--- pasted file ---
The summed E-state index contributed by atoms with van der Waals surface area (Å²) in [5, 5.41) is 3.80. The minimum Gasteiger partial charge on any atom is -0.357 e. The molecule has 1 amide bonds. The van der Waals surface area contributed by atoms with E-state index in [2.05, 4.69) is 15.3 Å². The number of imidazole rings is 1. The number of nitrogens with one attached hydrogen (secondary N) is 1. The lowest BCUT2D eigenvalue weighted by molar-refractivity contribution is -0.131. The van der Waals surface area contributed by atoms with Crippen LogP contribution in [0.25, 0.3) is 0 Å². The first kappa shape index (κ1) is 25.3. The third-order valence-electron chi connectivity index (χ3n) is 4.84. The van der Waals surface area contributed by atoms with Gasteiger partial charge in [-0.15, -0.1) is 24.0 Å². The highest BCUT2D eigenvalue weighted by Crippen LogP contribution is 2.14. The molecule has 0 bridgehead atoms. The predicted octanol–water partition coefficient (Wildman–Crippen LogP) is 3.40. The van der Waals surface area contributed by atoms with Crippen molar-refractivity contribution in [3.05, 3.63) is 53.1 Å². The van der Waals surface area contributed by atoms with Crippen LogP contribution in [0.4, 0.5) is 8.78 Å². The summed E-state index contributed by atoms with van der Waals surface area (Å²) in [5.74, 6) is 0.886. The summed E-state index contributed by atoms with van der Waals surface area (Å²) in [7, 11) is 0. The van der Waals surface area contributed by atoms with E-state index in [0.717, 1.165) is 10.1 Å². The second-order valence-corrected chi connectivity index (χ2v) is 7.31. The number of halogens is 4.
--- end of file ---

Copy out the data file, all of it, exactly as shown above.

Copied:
The summed E-state index contributed by atoms with van der Waals surface area (Å²) in [5, 5.41) is 3.80. The minimum Gasteiger partial charge on any atom is -0.357 e. The molecule has 1 amide bonds. The van der Waals surface area contributed by atoms with E-state index in [2.05, 4.69) is 15.3 Å². The number of imidazole rings is 1. The number of nitrogens with one attached hydrogen (secondary N) is 1. The lowest BCUT2D eigenvalue weighted by molar-refractivity contribution is -0.131. The van der Waals surface area contributed by atoms with Crippen LogP contribution in [0.25, 0.3) is 0 Å². The first kappa shape index (κ1) is 25.3. The third-order valence-electron chi connectivity index (χ3n) is 4.84. The van der Waals surface area contributed by atoms with Gasteiger partial charge in [-0.15, -0.1) is 24.0 Å². The highest BCUT2D eigenvalue weighted by Crippen LogP contribution is 2.14. The molecule has 0 bridgehead atoms. The predicted octanol–water partition coefficient (Wildman–Crippen LogP) is 3.40. The van der Waals surface area contributed by atoms with Crippen molar-refractivity contribution in [3.05, 3.63) is 53.1 Å². The van der Waals surface area contributed by atoms with Crippen LogP contribution in [0.4, 0.5) is 8.78 Å². The summed E-state index contributed by atoms with van der Waals surface area (Å²) in [5.74, 6) is 0.886. The summed E-state index contributed by atoms with van der Waals surface area (Å²) in [7, 11) is 0. The van der Waals surface area contributed by atoms with E-state index in [0.717, 1.165) is 10.1 Å². The second-order valence-corrected chi connectivity index (χ2v) is 7.31. The number of halogens is 4.